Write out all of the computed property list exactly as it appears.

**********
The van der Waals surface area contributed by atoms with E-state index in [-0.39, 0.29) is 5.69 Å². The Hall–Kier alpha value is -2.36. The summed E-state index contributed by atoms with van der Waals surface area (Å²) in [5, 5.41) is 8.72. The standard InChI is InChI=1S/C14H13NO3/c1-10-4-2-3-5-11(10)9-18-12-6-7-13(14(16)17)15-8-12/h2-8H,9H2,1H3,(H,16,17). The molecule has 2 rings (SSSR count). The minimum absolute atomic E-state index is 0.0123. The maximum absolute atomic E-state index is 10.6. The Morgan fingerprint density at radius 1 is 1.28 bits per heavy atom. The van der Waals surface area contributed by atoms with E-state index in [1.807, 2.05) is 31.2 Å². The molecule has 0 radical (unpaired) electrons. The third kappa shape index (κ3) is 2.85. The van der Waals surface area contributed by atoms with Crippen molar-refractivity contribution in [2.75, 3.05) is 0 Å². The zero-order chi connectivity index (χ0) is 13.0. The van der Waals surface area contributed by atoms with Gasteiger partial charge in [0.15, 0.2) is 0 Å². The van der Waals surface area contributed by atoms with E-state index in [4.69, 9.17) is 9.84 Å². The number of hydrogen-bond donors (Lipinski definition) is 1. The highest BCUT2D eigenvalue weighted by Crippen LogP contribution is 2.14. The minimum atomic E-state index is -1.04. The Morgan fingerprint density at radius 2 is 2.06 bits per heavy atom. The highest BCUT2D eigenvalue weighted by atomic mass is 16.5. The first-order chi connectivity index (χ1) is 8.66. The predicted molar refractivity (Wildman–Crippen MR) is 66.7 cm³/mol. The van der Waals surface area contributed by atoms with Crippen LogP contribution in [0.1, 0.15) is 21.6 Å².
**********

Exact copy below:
The van der Waals surface area contributed by atoms with E-state index in [-0.39, 0.29) is 5.69 Å². The Hall–Kier alpha value is -2.36. The summed E-state index contributed by atoms with van der Waals surface area (Å²) in [5, 5.41) is 8.72. The standard InChI is InChI=1S/C14H13NO3/c1-10-4-2-3-5-11(10)9-18-12-6-7-13(14(16)17)15-8-12/h2-8H,9H2,1H3,(H,16,17). The molecule has 2 rings (SSSR count). The minimum absolute atomic E-state index is 0.0123. The maximum absolute atomic E-state index is 10.6. The Morgan fingerprint density at radius 1 is 1.28 bits per heavy atom. The van der Waals surface area contributed by atoms with E-state index in [1.807, 2.05) is 31.2 Å². The molecule has 0 radical (unpaired) electrons. The third kappa shape index (κ3) is 2.85. The van der Waals surface area contributed by atoms with Crippen molar-refractivity contribution in [2.75, 3.05) is 0 Å². The zero-order chi connectivity index (χ0) is 13.0. The van der Waals surface area contributed by atoms with Gasteiger partial charge in [0.15, 0.2) is 0 Å². The van der Waals surface area contributed by atoms with E-state index in [4.69, 9.17) is 9.84 Å². The number of hydrogen-bond donors (Lipinski definition) is 1. The highest BCUT2D eigenvalue weighted by Crippen LogP contribution is 2.14. The minimum atomic E-state index is -1.04. The Morgan fingerprint density at radius 2 is 2.06 bits per heavy atom. The highest BCUT2D eigenvalue weighted by atomic mass is 16.5. The first-order chi connectivity index (χ1) is 8.66. The predicted molar refractivity (Wildman–Crippen MR) is 66.7 cm³/mol. The van der Waals surface area contributed by atoms with Crippen LogP contribution in [0.1, 0.15) is 21.6 Å².